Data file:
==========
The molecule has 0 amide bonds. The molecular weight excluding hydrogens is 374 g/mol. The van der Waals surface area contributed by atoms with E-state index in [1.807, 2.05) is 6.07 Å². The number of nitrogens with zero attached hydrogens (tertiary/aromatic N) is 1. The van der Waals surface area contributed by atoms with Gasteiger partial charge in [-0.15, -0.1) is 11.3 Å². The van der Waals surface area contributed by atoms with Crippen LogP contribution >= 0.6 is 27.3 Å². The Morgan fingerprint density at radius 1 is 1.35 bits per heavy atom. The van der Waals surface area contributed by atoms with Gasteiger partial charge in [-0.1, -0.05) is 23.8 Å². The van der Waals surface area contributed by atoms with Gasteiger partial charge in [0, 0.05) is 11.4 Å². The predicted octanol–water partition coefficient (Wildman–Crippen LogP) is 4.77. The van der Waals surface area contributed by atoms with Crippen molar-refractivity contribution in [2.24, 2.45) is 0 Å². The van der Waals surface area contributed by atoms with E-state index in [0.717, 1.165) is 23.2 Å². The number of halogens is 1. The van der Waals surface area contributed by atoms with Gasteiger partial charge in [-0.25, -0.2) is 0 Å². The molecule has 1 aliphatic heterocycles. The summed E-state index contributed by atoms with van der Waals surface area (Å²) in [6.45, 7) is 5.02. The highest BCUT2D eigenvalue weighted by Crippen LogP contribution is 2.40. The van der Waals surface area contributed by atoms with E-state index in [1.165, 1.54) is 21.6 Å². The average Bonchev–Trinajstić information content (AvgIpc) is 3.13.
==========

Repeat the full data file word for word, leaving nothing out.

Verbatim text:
The molecule has 0 amide bonds. The molecular weight excluding hydrogens is 374 g/mol. The van der Waals surface area contributed by atoms with E-state index in [1.807, 2.05) is 6.07 Å². The number of nitrogens with zero attached hydrogens (tertiary/aromatic N) is 1. The van der Waals surface area contributed by atoms with Gasteiger partial charge in [-0.15, -0.1) is 11.3 Å². The van der Waals surface area contributed by atoms with Crippen LogP contribution >= 0.6 is 27.3 Å². The Morgan fingerprint density at radius 1 is 1.35 bits per heavy atom. The van der Waals surface area contributed by atoms with Gasteiger partial charge in [-0.1, -0.05) is 23.8 Å². The van der Waals surface area contributed by atoms with Gasteiger partial charge in [0, 0.05) is 11.4 Å². The predicted octanol–water partition coefficient (Wildman–Crippen LogP) is 4.77. The van der Waals surface area contributed by atoms with Crippen molar-refractivity contribution in [2.24, 2.45) is 0 Å². The van der Waals surface area contributed by atoms with E-state index in [0.717, 1.165) is 23.2 Å². The number of halogens is 1. The van der Waals surface area contributed by atoms with Gasteiger partial charge in [-0.25, -0.2) is 0 Å². The molecule has 1 aliphatic heterocycles. The summed E-state index contributed by atoms with van der Waals surface area (Å²) in [6.45, 7) is 5.02. The highest BCUT2D eigenvalue weighted by Crippen LogP contribution is 2.40. The van der Waals surface area contributed by atoms with E-state index in [1.165, 1.54) is 21.6 Å². The average Bonchev–Trinajstić information content (AvgIpc) is 3.13.